Legislature(1995 - 1996)
01/16/1996 08:00 AM STA
* first hearing in first committee of referral
= bill was previously heard/scheduled
= bill was previously heard/scheduled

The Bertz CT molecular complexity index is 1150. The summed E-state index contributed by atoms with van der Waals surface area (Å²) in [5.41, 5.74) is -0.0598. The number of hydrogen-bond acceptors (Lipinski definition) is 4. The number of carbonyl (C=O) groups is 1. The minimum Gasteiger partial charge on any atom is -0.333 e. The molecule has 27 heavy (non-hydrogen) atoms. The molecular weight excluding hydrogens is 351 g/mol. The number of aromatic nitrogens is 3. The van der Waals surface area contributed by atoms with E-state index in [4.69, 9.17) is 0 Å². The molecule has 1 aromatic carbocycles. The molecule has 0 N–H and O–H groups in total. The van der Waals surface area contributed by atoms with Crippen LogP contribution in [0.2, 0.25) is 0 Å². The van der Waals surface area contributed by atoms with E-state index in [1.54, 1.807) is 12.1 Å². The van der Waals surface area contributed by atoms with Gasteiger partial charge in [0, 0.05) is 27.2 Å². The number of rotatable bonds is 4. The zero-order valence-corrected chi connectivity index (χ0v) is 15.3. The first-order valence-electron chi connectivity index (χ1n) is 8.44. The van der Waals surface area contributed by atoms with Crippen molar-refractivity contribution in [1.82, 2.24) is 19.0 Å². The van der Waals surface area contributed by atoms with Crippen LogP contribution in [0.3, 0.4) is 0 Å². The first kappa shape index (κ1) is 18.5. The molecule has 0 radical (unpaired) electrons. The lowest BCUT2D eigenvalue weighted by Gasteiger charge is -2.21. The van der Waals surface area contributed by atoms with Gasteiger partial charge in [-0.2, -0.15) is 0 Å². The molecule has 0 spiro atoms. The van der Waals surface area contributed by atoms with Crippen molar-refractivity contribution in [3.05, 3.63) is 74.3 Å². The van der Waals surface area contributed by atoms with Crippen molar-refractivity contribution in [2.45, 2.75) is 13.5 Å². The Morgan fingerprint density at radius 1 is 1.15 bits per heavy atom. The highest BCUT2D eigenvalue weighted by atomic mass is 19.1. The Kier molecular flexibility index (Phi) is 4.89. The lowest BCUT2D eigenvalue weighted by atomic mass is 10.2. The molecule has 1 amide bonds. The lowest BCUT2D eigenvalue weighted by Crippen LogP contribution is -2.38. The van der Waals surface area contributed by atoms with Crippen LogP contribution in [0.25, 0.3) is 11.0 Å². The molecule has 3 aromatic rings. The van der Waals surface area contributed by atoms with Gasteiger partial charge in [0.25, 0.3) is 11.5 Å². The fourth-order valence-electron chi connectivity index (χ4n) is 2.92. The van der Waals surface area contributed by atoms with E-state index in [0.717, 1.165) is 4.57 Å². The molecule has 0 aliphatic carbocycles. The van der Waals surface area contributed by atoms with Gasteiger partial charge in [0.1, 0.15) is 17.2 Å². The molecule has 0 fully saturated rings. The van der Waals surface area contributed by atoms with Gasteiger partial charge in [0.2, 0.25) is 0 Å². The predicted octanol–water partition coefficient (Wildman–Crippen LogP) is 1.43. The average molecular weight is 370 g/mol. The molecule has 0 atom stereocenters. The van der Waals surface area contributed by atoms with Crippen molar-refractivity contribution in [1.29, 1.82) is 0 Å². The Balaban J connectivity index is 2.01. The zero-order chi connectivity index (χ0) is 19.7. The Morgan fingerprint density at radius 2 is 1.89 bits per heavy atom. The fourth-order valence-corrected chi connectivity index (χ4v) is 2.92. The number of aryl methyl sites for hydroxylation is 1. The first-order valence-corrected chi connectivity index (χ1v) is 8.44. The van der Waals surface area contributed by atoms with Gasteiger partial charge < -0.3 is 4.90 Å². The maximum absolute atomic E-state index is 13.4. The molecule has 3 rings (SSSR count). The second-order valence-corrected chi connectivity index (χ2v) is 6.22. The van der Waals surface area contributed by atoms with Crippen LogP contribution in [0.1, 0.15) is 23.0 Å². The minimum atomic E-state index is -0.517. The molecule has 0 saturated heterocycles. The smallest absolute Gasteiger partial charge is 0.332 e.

HOUSE STATE AFFAIRS STANDING COMMITTEE January 16, 1996 8:00 a.m. MEMBERS PRESENT Representative Jeannette James, Chair Representative Scott Ogan, Vice Chair Representative Joe Green Representative Ivan Ivan Representative Brian Porter Representative Caren Robinson Representative Ed Willis MEMBERS ABSENT All members present. COMMITTEE CALENDAR * HOUSE BILL NO. 382 "An Act extending the termination date of the Board of Dispensing Opticians; and providing for an effective date." - PASSED OUT OF COMMITTEE * HOUSE BILL NO. 404 "An Act extending the termination date of the Board of Chiropractic Examiners; and providing for an effective date." - PASSED OUT OF COMMITTEE * HOUSE BILL NO. 405 "An Act extending the termination date of the Board of Examiners in Optometry; and providing for an effective date." - PASSED OUT OF COMMITTEE * HOUSE BILL NO. 71 "An Act relating to the location of the convening of the legislature in regular session; and providing for an effective date." - PASSED OUT OF COMMITTEE (* First public hearing) PREVIOUS ACTION BILL: HB 382 SHORT TITLE: EXTEND BOARD OF DISPENSING OPTICIANS SPONSOR(S): REPRESENTATIVE(S) JAMES JRN-DATE JRN-PG ACTION 12/29/95 2366 (H) PREFILE RELEASED 01/08/96 2366 (H) READ THE FIRST TIME - REFERRAL(S) 01/08/96 2366 (H) STATE AFFAIRS 01/16/96 (H) STA AT 08:00 AM CAPITOL 102 BILL: HB 404 SHORT TITLE: EXTENDING BOARD OF CHIROPRACTORS SPONSOR(S): LABOR & COMMERCE JRN-DATE JRN-PG ACTION 01/09/96 2392 (H) READ THE FIRST TIME - REFERRAL(S) 01/09/96 2392 (H) STATE AFFAIRS 01/16/96 (H) STA AT 08:00 AM CAPITOL 102 BILL: HB 405 SHORT TITLE: EXTEND BOARD OF OPTOMETRISTS SPONSOR(S): LABOR & COMMERCE JRN-DATE JRN-PG ACTION 01/09/96 2392 (H) READ THE FIRST TIME - REFERRAL(S) 01/09/96 2392 (H) STATE AFFAIRS 01/16/96 (H) STA AT 08:00 AM CAPITOL 102 BILL: HB 71 SHORT TITLE: LEGISLATIVE SESSIONS TO BE IN ANCHORAGE SPONSOR(S): REPRESENTATIVE(S) GREEN, Porter, Bunde, Kohring JRN-DATE JRN-PG ACTION 01/06/95 39 (H) PREFILE RELEASED 01/16/95 39 (H) READ THE FIRST TIME - REFERRAL(S) 01/16/95 39 (H) STATE AFFAIRS, JUDICIARY, FINANCE 01/19/95 91 (H) COSPONSOR(S): BUNDE 01/12/96 2440 (H) COSPONSOR(S): KOHRING 01/16/96 (H) STA AT 08:00 AM CAPITOL 102 WITNESS REGISTER WALTER WILCOX, Committee Aide House State Affairs Committee State Capitol, Room 102 Juneau, Alaska 99801-1182 Telephone: (907) 465-3743 POSITION STATEMENT: Provided information on HB 382, HB 404 and HB 405. CATHERINE REARDON, Director Division of Occupational Licenses Department of Commerce and Economic Development P.O. Box 110806 Juneau, Alaska 99811-0806 Telephone: (907) 465-2974 POSITION STATEMENT: Testified in favor of HB 382, HB 404 and HB 405. LARRY HARPER, Licensed Dispensing Optician 534 West 2nd Avenue Anchorage, Alaska 99501 Telephone: (907) 276-1021 POSITION STATEMENT: Provided comments on HB 382. DENNIS EGAN, Mayor City and Borough of Juneau 155 South Seward Street Juneau, Alaska 99801 Telephone: (907) 586-5257 POSITION STATEMENT: Testified against HB 71. JAMIE PARSONS, Chair Alaska Committee 9218 Emily Way Juneau, Alaska 99801 Telephone: (907) 789-3060 POSITION STATEMENT: Testified against HB 71. CHUCK ACHBERGER, Executive Director Juneau Chamber of Commerce 124 West 5th Avenue Juneau, Alaska 99801 Telephone: (907) 586-6420 POSITION STATEMENT: Testified against HB 71. SENATOR RANDY PHILLIPS Alaska State Legislature State Capitol, Room 103 Juneau, Alaska 99801-1182 Telephone: (907) 465-4949 POSITION STATEMENT: Provided comments on HB 71. ACTION NARRATIVE TAPE 96-01, SIDE A Number 0000 The House State Affairs Committee was called to order by Chair Jeannette James at 8:00 a.m. Members present at the call to order were Representatives James, Ogan, Ivan, Porter, Robinson, and Willis. Members absent were Green. CHAIR JEANNETTE JAMES welcomed the committee members back and the audience to the first 1996 House State Affairs Committee meeting. She proceeded with housekeeping issues. Meeting times would be from 8:00 a.m. to 10:00 a.m. on Tuesdays and Thursdays, and 10:00 a.m. to 12:00 p.m. on Saturdays, if necessary. Chair James declared the meetings would start and end on time. However, on Thursday, January 25, 1996, the Speaker of the House and the President of the Senate would be speaking at the Alaska Business Round Table at 7:00 a.m., therefore, the meeting would start at 8:15 a.m. She remarked a meeting may be extended in the event of a heavy schedule. She informed the committee teleconference testifiers would have a time limit and suggested a representative speak on behalf of a large group of testifiers, when possible. She further remarked the witness registers were located at the front door and all those who wished to testify must register. She stated each committee member would receive a committee packet. She informed the committee on Tuesday, January 23, 1996, there would be a joint state affairs committee meeting. Chair James further outlined the rules by which the committee would operate. Number 0510 CHAIR JAMES recognized the presence of Representative Joe Green. HB 382 - EXTEND BOARD OF DISPENSING OPTICIANS HB 404 - EXTENDING BOARD OF CHIROPRACTORS HB 405 - EXTEND BOARD OF OPTOMETRISTS Number 0529 The first order of business to come before the House State Affairs Committee was HB 382, HB 404 and HB 405. CHAIR JAMES said she prepared HB 382 and her Committee Aide, Walter Wilcox, was here to make the presentation. Number 0544 WALTER WILCOX, Committee Aide, House State Affairs Committee, read the sponsor statement for HB 382, HB 404 and HB 405. House Bill 382 extended the board for four years, HB 404 extended the board for five years, and HB 405 extended the board for five years. Mr. Wilcox stated the boards were responsible for overseeing the licensing of doctors that were covered by the appropriate board. The board must be extended, he stated, if the doctors were to be licensed. He further stated the fiscal notes identified the cost of the programs which were included in the 1997 fiscal year operating budget, therefore new funds were not required. Mr. Wilcox informed the committee, concerns were raised in the Legislative Budget and Audit Committee regarding some of the boards of which legislation was forthcoming. Catherine Reardon, Director, Division of Occupational Licensing was here to answer any questions from the committee. Number 0597 REPRESENTATIVE SCOTT OGAN asked Mr. Wilcox to share with the committee the concerns expressed in the Legislative Budget and Audit Committee. MR. WILCOX said he would defer to Ms. Reardon to answer that question. Number 0611 CHAIR JAMES asked Ms. Reardon to come forth and join them at the table for further discussion. She informed the committee members HB 382, HB 404 and HB 405 were grouped together because of their similarities, but they would vote on them separately. Number 0645 CATHERINE REARDON, Director, Division of Occupational Licensing, Department of Commerce and Economic Development, thanked Representatives James and Kott for introducing the three bills before them. She stated the boards were up for their scheduled "sunset period." The Legislative Budget and Audit Committee recommended extending all three boards, she stated. The fiscal notes were not new money the division would need, she asserted, but reflected the ongoing cost needed to run the programs. Ms. Reardon said, the issues brought forth in the "sunset" audits were relatively minor statute concerns. For example, the Board of Optometrists audit suggested the application deadline be regulated by department rather than by statute. The statute mandated that the application must be received 15 days before the examination causing administrative trouble in the department. It also suggested removing statute licensing requirements for branch offices, and finally, it recommended deleting some statute requirements due to the Americans with Disabilities Act (ADA). The Board of Chiropractor Examiners audit suggested eliminating licensing reciprocity with other states. The Board of Dispensing Opticians audit suggested eliminating one of two statutes that addressed Alaska licensing requirements for those licensed in other states. The audit also suggested instituting a civil fine for practicing the field of opticianry without a license. In summary, she stated, the legislative audits were favorable towards the boards. Number 0975 CHAIR JAMES thanked Ms. Reardon and opened the floor up for discussion and questions. Number 0980 REPRESENTATIVE CAREN ROBINSON asked Ms. Reardon if the Administration would be making suggestions for changes or was it the responsibility of the legislature. Number 1000 MS. REARDON said the Administration agreed with all of the suggested changes as a result of the audits. However, the Governor did not intend to introduce legislation this year. The concentration was solely on extending the boards at this time. Number 1040 CHAIR JAMES asked if there were further questions or comments. Number 1045 REPRESENTATIVE SCOT OGAN asked if the boards had any judicial powers. Number 1062 MS. REARDON cited the Board of Registration for Architects, Engineers, Land Surveyors had the ability to fine up to $5,000 for unlicensed activity. However, the great majority of the boards did not have judicial power, she said. It was left to the court system burdened with perceived more serious cases. Ms. Reardon mentioned again the dispensing opticians audit recommended instituting a civil fine authority for that board. Number 1098 CHAIR JAMES asked if there were further questions or comments and thanked Ms. Reardon for her time. She called on the first teleconference participant in Anchorage, Larry Harper. Number 1114 LARRY HARPER via Anchorage, Licensed Dispensing Optician, testified and recommended to the committee the Board of Dispensing Opticians and the Board of Optometrists have the same "sunset" expiration date. Number 1175 CHAIR JAMES asked Mr. Wilcox to respond. MR. WILCOX said it was his understanding the intention was to stagger the expiration dates for the audit department's work load. He called on Ms. Reardon to respond further. Number 1198 MS. REARDON said it was her understanding it worked that way in prior years. She said the chiropractic extension could be adjusted, however. Number 1200 MR. WILCOX said there was no objection to making them all the same. Number 1211 CHAIR JAMES said, that would be up to the committee, and asked if there were further questions or comments. Number 1217 REPRESENTATIVE OGAN asked Ms. Reardon to explain the makeup of the boards. Number 1242 MS. REARDON said there were five members on each board. The Board of Optometrists consisted of four licensed optometrists and one public member. The Board of Chiropractic Examiners consisted of four licensed chiropractors and one public member. The Board of Dispensing Opticians consisted of four opticians to include some licensed in contacts and some in spectacles, and one public member. The Board of Dispensing Opticians met one time per year to help keep expenses down, while the other two boards met twice a year. Teleconference meetings were arranged, when needed. Number 1350 CHAIR JAMES asked if there were further questions or comments. Number 1355 REPRESENTATIVE BRIAN PORTER moved that HB 382 move from committee. Hearing no objection, HB 382 was moved out of the House State Affairs Committee with the attached fiscal note and individual recommendations. Number 1375 REPRESENTATIVE JOE GREEN said there was discussion about changing "2000" to "2001" for the Board of Dispensing Opticians. He asked if the decision was to leave it at "2000." Number 1380 CHAIR JAMES said it would remain as is because there was a motion made and no one objected. Number 1390 REPRESENTATIVE PORTER moved that HB 404 move from committee. Hearing no objection, HB 404 was moved out of the House State Affairs Committee with the attached fiscal note and individual recommendations. Number 1405 REPRESENTATIVE PORTER moved that HB 405 move from the committee. Hearing no objection, HB 405 was moved out of the House State Affairs Committee with the attached fiscal note and individual recommendations. HB 71 - LEGISLATIVE SESSIONS TO BE IN ANCHORAGE Number 1470 CHAIR JAMES announced the next item on the agenda was HB 71. She called on Representative Joe Green to present his sponsor statement. Number 1480 REPRESENTATIVE JOE GREEN read the following sponsor statement. "HB 71 directs the legislature to meet in the Municipality of Anchorage beginning in January 1998. HB 71 does not, and I repeat, does not, propose to move the capitol. "A recent statewide survey, and the results of the 1994 ballot initiative, both indicated that there is considerable statewide support, and majority support in southcentral Alaskan area, for the legislature to meet in Anchorage. HB 71 directs the legislative council to arrange for an appropriate meeting place. Since the dimensions of the House chambers, the largest meeting body that we have in the legislature, are 60 feet by 52 feet, it is not anticipated that arranging for an appropriate meeting place would present much of a problem. "While credit should be given to the Alaska Committee for their efforts to make Juneau a better host to legislators and staff, their efforts can not overcome Juneau's remote geographical location. Navigational improvements at the airport, telecommunications infrastructure, and more available housing units will all make Juneau a better capitol city. However, none of these improvements will get the majority of legislators together in a majority with the voters." REPRESENTATIVE GREEN asserted the setting today was biased. He suggested a meeting was in order in the Anchorage Bowl. In comparison to the capital move, he said, the legislative move did not impact the existing departments. He cited two of the larger departments which had more personnel in Anchorage than in Juneau. He stated the commissioners, the Governor, and others in the Administration were in Anchorage frequently. Representative Green described the alleged problems of separating the legislative session from the administrative session as a "red herring." He further stated while the strides in telecommunications media were great, it still behooved the legislature to associate more closely with the majority of the citizens of Alaska we enact laws for. Lastly, he informed the committee HB 71 was not a new bill as it was prefiled in 1995. The bill was not pushed, he asserted, due to deference of the Senate that tried to move a like bill last year. Number 1688 CHAIR JAMES asked if there were further questions or comments for the sponsor. Number 1695 REPRESENTATIVE IVAN IVAN referred to the fiscal notes from the Legislative Affairs Agency and the Governor's office. He questioned the $136,000 expenditure found on page 3 of the fiscal note addressing the cost of moving Juneau state agencies. Number 1725 REPRESENTATIVE GREEN responded the fiscal note Representative Ivan referred to was inflated. If there were to be an error, he stated, it would be an error on the higher side. He said, the need to move the agencies was overstated. The renovation of the capitol building and the cost of buying space in Anchorage were the two issues that inflated the cost of the bill. There was a one time cost, of renovation in Anchorage he explained, but that did not consider the relocation of legislators and the per diem expense. He said perhaps the per diem and personal irritations costs were inflated. Number 1790 CHAIR JAMES asked if Representative Green had calculated a fair fiscal note himself. Number 1798 REPRESENTATIVE GREEN responded he had but was not justified to present it because he was not an expert. His fiscal note would reflect the obvious expenditure savings, he stated. He further stated he anticipated a savings in the long run if the legislative session was moved to Anchorage. Number 1815 CHAIR JAMES asked if there were further questions or comments. Number 1816 REPRESENTATIVE ROBINSON said Representative Green alluded there would not be any per diem for legislators if the session was in Anchorage. She stated legislators would get per diem in Anchorage as well as in Juneau. Number 1842 REPRESENTATIVE GREEN responded the per diem would be significantly less for those living within driving distance of the session. He said, it was hard to justify per diem for legislators living in the same community. He informed the committee this issue was being addressed in another bill. The per diem would be significantly reduced for half of the legislators and not reduced for the other half. Number 1870 REPRESENTATIVE ROBINSON said, we were talking about $9.00. She commented it was not substantial. Number 1879 CHAIR JAMES questioned the $9.00 comment by Representative Robinson. REPRESENTATIVE ROBINSON stated it was about a $9.00 difference. Number 1879 CHAIR JAMES said Juneau Legislators got 75 percent of the current per diem of $148. Therefore, 25 percent of $148 was the difference. The total difference would be all of the legislators from the Anchorage Bowl if the legislative session was in Anchorage. Therefore, based on the current structure, the difference would be substantial. Number 1914 REPRESENTATIVE OGAN commented on the importance of the legislative aides and their families. They were not paid for relocation expenses creating a hardship. He curiously asked if a study had been done looking at the divorce rate amongst legislators and their aides. Representative Ogan said he brought his family to Juneau each session and was thankful for the stability it provided. He alluded the stability ultimately made him a better legislator so the fewer legislators and their families that had to relocate would create better government. Number 1980 CHAIR JAMES asked if there were further questions or comments. She called on the first witness for HB 71, Dennis Egan, Mayor, City and Borough of Juneau. Number 2015 DENNIS EGAN, Mayor, City and Borough of Juneau, said Juneau was being faced with an issue that would cause divisiveness and had a serious impact on the financial and social well being of the city. The move of the legislative session, he asserted, was tantamount to a capital move. Juneau, he stated, had faced this issue statewide eight times since statehood. Mayor Egan said this issue was debated in the Senate last year and was voted in favor of Juneau. He asserted, the main reason there was a critical housing shortage in Juneau, was due to the capital move "cloud" that had been hanging over the citizens for the past number of years. During the last capital move fight housing starts in Juneau were at a standstill. However, once the capital move was put to a rest, the community broke loose and housing unit starts skyrocketed. The threat of another capital move could do damage to the life of the community depending on how long this issue would stay at the forefront in the legislature. He further asserted the community's strides accomplished last year would be put on hold. Mayor Egan said the city of Juneau was working hard to make it a better capital city. He cited over $3,000,000 in projects that had been expended that directly related to making Juneau a better capital city. For example, $500,000 for legislative housing, $200,000 for increased access to the legislative process, $50,000 for a video bridge for video teleconferencing, $50,000 in increased readings at Juneau International Airport, and $15,000 for parking permits, had been expended. He further cited an attitudinal survey of Alaskans to determine their opinions on the capital city. The survey found 73 percent of Alaskans agreed with improving other areas in the state over moving the capital. He further said Representative Green's sponsor statement referred to "capitol" rather than "capital." Mayor Egan reassured the committee this issue was not about a building, but about the lives of your fellow Alaskans. In conclusion, he reminded the committee an issue such as HB 71 had the potential to devastate a city of 30,000 people, and enough was enough. Number 2202 CHAIR JAMES thanked Mayor Egan and called on Jamie Parsons, Chair, Alaska Committee. Number 2235 JAMIE PARSONS, Chair, Alaska Committee, a non-profit, private organization, said the committee turned proactive last year producing a mission statement to enhance Juneau as Alaska's capital city and to help make government work better for all Alaskans. The sole purpose, he stated, was to bring Alaskans closer to state government and government closer to Alaskans. He cited some of the committee's efforts, for example, five video teleconference sites in Juneau. Mr. Parsons further informed the goal of the committee was to make sure every community throughout the state had a video teleconference site in the future. This year, the Gavel to Gavel plan gave the opportunity to bring the legislative process to the classrooms, offices and homes of every citizen in the state. The City and Borough of Juneau committed $200,000 to underwrite the Gavel to Gavel program and also committed to two additional years of funding. The Alaska Committee was also working with the Administration to create an 800 Alaska help center telephone number to create a government information and referral system. Mr. Parsons further informed the committee, the City and Borough of Juneau had spent $50,000 to install wind reading equipment to enable the Global Positioning System (GPS) program to move forward. The Alaska Committee was also working closely with Alaska Airlines to improve flight scheduling during the legislative session. Mr. Parsons further said the Alaska Committee was looking at improving surface access to Juneau. Locally, they were working on the housing issue by recommending the elimination of red tape and the building permit inspection process by working with the City and Borough Assembly. The Assembly, he cited, recently spent $500,000 towards meeting seasonal and legislative housing needs. He lastly called on everybody to work together and make the existing infrastructure more effective, and collectively find ways to make all Alaskans feel they have some ownership in the legislative process. TAPE 96-01, SIDE B Number 0000 CHAIR JAMES called on Chuck Achberger, Executive Director, Juneau Chamber of Commerce. CHUCK ACHBERGER, Executive Director, Juneau Chamber of Commerce addressed the issue of the alleged biased environment by Representative Green. He asserted a motivated constituency would take advantage of the teleconference system. He cited examples of lengthy tort reform and resource testimony from constituents in Anchorage and other areas of Alaska using the teleconference system to get their views heard. The Anchorage constituents were not as motivated as Representatives Green and Porter believed, he said, otherwise they would have called in via teleconference today. He further stated the fiscal estimates were not on the low side. A move would be very expensive, he stated. Mr. Achberger lastly asserted the commute was not favorable to many people even living in the Anchorage Bowl. In conclusion he said Juneau had made a lot of progress and if given a few more years the city could make it even more comfortable. Number 0169 REPRESENTATIVE OGAN thanked Mr. Achberger for his testimony. He further said Juneau was a wonderful place to live. However, the real issue was access by the people to their legislators, he stated. Representative Ogan asserted face-to-face testimony was more affective and agreed video teleconference would be a big step forward. He asked the cameras to pan the room to show the audience the crowded room and the interest in the issues. Number 0269 MR. ACHBERGER said, he agreed with Representative Ogan. However, he stated, constituents would find their representatives when they needed to. The vocal minority would always find access, he said. In conclusion, Mr. Achberger commented the real access the people had was through voting. CHAIR JAMES called Senator Randy Phillips to the table. Number 0359 SENATOR RANDY PHILLIPS said this issue would not go away. Contrary to testimony on housing and personal issues, the main problem was access. We were elected to represent the people. Senator Phillips said, if the legislature were to move to Anchorage the people would respond. He cited the Anchorage Caucus meeting drew 300-400 people each meeting addressing their concerns. Furthermore, the families in his district complained their children could not see the legislative process in action. He asserted direct exposure was important for the young people of Alaska. Physical access created a better understanding of the institution, he alleged, fundamentally resulting in more confidence and respect the institution deserved. Senator Phillips stated he had better response when he talked to people directly than when the people relied on the media for filtered information. The access issue was a big problem and there were only a few ways to get to Juneau, he said. He concluded by again reiterating the shame it was that the majority of the children of Alaska could not see the legislative process in action, and it was just a matter of time before the legislature would move. Number 0548 CHAIR JAMES thanked Senator Phillips and asked if there were further questions or comments. Number 0560 REPRESENTATIVE ROBINSON said she was proud of the citizens of Juneau for addressing the issue. She asked if other communities in Alaska would respond the same way. Representative Robinson further addressed the issue of access to other areas of Alaska and not just Anchorage. Alaska was a very large state, she said, that would require teleconference access no matter where the capital was located. She agreed with Senator Phillips and his concern that the young people of Alaska should have better access to the legislative process. She cited the Gavel to Gavel program brought the legislature to the classrooms. Representative Robinson also questioned why the Close-Up Program was eliminated last year in the budget. Once again, however, the citizens of Juneau responded and the Southeast Regional Resource Center was still going to do a Close-Up Program. She recognized the difficulties incurred when relocating, but no matter where the capital was citizens would be misplaced. She concluded by asking everyone to work together and to make sure every citizen of this state had access to the capital. Number 0710 CHAIR JAMES said she moved to Alaska when the capital move issue was at its highest. She said when she looked at a map of the state she was surprised to see the capital was so far south. She further stated one-half of the people in the state lived in the Anchorage Bowl. Therefore, one-half of the people were displaced. Chair James declared the people of Juneau loved their capital and they would do everything within their power to keep the capital here. It was unreasonable to think, she said, this would change right now given the current sentiment. She said, she enjoyed coming to Juneau and it was a wonderful place. She remarked she was not sure what would happen if the legislators were spread out over the city of Anchorage, but she cited Salem, Oregon and Sacramento, California were bigger cities than Anchorage, and they managed to come together. Chair James further stated telecommunication was needed no matter where the capital was located due to the rural districts. She asserted she was not taking a position on this issue, however, she commented, the city of Juneau would be better served if they would spend their time and efforts concentrating on what kind of city Juneau would be when the capital was gone rather than trying to keep the capital here. She applauded the cohesiveness of the community in their efforts, but believed the capital would move eventually due to the geographical differences between the Panhandle and the rest of the state. Chair James declared the issue would not go away, but it would not pass the legislature this year either. She asked if there were further questions or comments. Number 0935 REPRESENTATIVE GREEN commented it was an access and location issue. He said he continued to hear today interchange between the capital move and the legislative move. He believed one did not follow the other. Representative Green said he was pleased with Juneau, when you could get there, and the people were top notch. The problem, however, was he represented his constituency in Anchorage and Anchorage represented a much larger percentage of the people in the state. He further said, 57 legislators relocated to Juneau each session while in Anchorage it would be around 30. The shear weight of numbers, he commented, suggested a move towards the center of the population. He cited Carson City, Nevada as a capital that was not located in the center of the population. However, he said, there was not a commuting problem due to more favorable commuting conditions. Representative Green declared when the capital moved failed the rent skyrocketed, and furthermore, the legislators were evicted when the session was extended and the tourists arrived. He cited for 30 years the capital had been in Juneau and there had always been a housing problem. He alleged the potential threat to move the capital or the legislature kept the fire going and the issues in the forefront. Representative Green applauded the increased telecommunication networks. He believed it was the answer to access in the remote areas, but the issue was still the access from the constituency to the legislator. He took issue with the fiscal cost and said we must act responsibly. He further stated, having direct access to the legislative process was far better than any electronic media could provide. He remarked one-half of the children located in Anchorage would have access to the legislative process which was far better than only 10 percent currently. He further stated the Close-Up Program was a cost benefit ratio issue. He asserted we must serve the people the best way possible. Representative Green suggested a survey to determine the percentage of people who would want to keep the capital in Juneau but move the legislature to Anchorage where the participation turnout would be higher. He disclosed, if there was a way to satisfy his constituents and not move the capital he would be for it. He further commented he was concerned about the cost involved. He said he was amazed at the energy of the Juneau people and suggested they turn that energy towards a constructive Southeast issue such as opening the AJ Mine. Representative Green moved that HB 71 move from the House State Affairs committee with the attached fiscal notes with individual recommendations. REPRESENTATIVE ROBINSON objected. Number 1408 REPRESENTATIVE ED WILLIS suggested a technical amendment on page 1, line 8, to read "Tuesday" instead of "Monday" referring to the convening of the legislature on a holiday, Martin Luther King Day. Number 1448 REPRESENTATIVE OGAN responded the convening of the legislature was a constitutional issue. Number 1470 REPRESENTATIVE GREEN said it was an argumentative issue. He was aware of one legal opinion that said it was not a constitutional issue, but he agreed, it was not a good idea to convene on a holiday. Number 1478 REPRESENTATIVE WILLIS said he wanted to bring that up for consideration. Number 1484 CHAIR JAMES said HB 71 would next go to the Judiciary Committee where the issue could be addressed. Number 1499 REPRESENTATIVE GREEN suggested the above recommendation move with the bill to the Judiciary Committee. There might be other judicial issues discovered as well. Number 1518 REPRESENTATIVE PORTER said he would not have a problem addressing those issues as chair of the Judicial Committee. Number 1538 REPRESENTATIVE ROBINSON informed the committee members that Representative Bettye Davis had a bill to change the date when the legislature convenes. She reiterated her objection to the motion. Number 1555 REPRESENTATIVE IVAN thanked the testifiers today and applauded the Gavel to Gavel coverage brought about by their efforts. He said, it took money to access democracy especially in a state the size of Alaska. His district would be against a move such as this due to the cost factor. He commended the Mayor and the City and Borough of Juneau for trying to make things comfortable for the legislators. The bottom line, however, was access. Number 1675 REPRESENTATIVE WILLIS said, he would vote "yes" on HB 71 and said this was a question of access. Last November, he stated, the people in his district voted 69 percent in favor of a capital move. Therefore, he must reflect their feelings, and vote accordingly. Number 1750 CHAIR JAMES said her conservative district did not vote in favor of moving the capital due to the fiscal restraints. She felt they would favor the capital closer in proximity to them but did not want to pay for the relocation expenses. Number 1799 REPRESENTATIVE GREEN moved that HB 71 move from the House State Affairs Committee with individual recommendations and attached fiscal notes. There was an objection, so a roll call vote was taken. Representatives James, Ogan, Green, Ivan, Porter and Willis voted in favor of moving the bill. Representative Robinson voted against moving the bill. So, HB 71 moved from the committee. Number 1890 ADJOURNMENT CHAIR JAMES adjourned the meeting at 9:30 a.m.